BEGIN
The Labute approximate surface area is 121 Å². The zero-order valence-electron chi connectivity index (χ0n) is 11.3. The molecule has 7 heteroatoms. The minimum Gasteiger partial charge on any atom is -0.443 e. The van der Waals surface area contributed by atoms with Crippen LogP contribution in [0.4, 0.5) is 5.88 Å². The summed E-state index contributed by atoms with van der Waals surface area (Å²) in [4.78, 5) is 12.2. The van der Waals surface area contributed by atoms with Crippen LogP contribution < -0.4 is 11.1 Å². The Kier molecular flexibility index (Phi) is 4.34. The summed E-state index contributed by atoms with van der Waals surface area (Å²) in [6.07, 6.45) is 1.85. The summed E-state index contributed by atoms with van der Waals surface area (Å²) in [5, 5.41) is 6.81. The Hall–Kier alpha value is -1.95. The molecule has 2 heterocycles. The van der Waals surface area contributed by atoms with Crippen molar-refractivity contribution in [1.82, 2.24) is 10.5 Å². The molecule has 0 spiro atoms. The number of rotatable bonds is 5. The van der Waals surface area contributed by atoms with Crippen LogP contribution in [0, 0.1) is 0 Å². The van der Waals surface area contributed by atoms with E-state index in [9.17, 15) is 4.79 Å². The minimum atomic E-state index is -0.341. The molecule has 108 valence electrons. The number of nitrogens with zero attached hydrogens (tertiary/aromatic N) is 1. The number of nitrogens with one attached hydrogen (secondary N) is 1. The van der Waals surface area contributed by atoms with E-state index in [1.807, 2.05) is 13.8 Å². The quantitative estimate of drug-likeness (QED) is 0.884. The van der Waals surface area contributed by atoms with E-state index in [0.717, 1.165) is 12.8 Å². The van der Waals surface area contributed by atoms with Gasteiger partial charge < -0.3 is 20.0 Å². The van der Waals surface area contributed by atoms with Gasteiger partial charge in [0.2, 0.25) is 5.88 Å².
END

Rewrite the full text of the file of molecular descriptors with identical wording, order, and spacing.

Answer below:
The Labute approximate surface area is 121 Å². The zero-order valence-electron chi connectivity index (χ0n) is 11.3. The molecule has 7 heteroatoms. The minimum Gasteiger partial charge on any atom is -0.443 e. The van der Waals surface area contributed by atoms with Crippen LogP contribution in [0.4, 0.5) is 5.88 Å². The summed E-state index contributed by atoms with van der Waals surface area (Å²) in [4.78, 5) is 12.2. The van der Waals surface area contributed by atoms with Crippen LogP contribution < -0.4 is 11.1 Å². The Kier molecular flexibility index (Phi) is 4.34. The summed E-state index contributed by atoms with van der Waals surface area (Å²) in [6.07, 6.45) is 1.85. The summed E-state index contributed by atoms with van der Waals surface area (Å²) in [5, 5.41) is 6.81. The Hall–Kier alpha value is -1.95. The molecule has 2 heterocycles. The van der Waals surface area contributed by atoms with Crippen molar-refractivity contribution in [1.82, 2.24) is 10.5 Å². The molecule has 0 spiro atoms. The number of rotatable bonds is 5. The van der Waals surface area contributed by atoms with Crippen LogP contribution in [0, 0.1) is 0 Å². The van der Waals surface area contributed by atoms with E-state index in [9.17, 15) is 4.79 Å². The minimum atomic E-state index is -0.341. The molecule has 108 valence electrons. The number of nitrogens with zero attached hydrogens (tertiary/aromatic N) is 1. The number of nitrogens with one attached hydrogen (secondary N) is 1. The van der Waals surface area contributed by atoms with E-state index in [1.807, 2.05) is 13.8 Å². The quantitative estimate of drug-likeness (QED) is 0.884. The van der Waals surface area contributed by atoms with E-state index in [0.717, 1.165) is 12.8 Å². The van der Waals surface area contributed by atoms with Gasteiger partial charge < -0.3 is 20.0 Å². The van der Waals surface area contributed by atoms with Gasteiger partial charge in [0.2, 0.25) is 5.88 Å².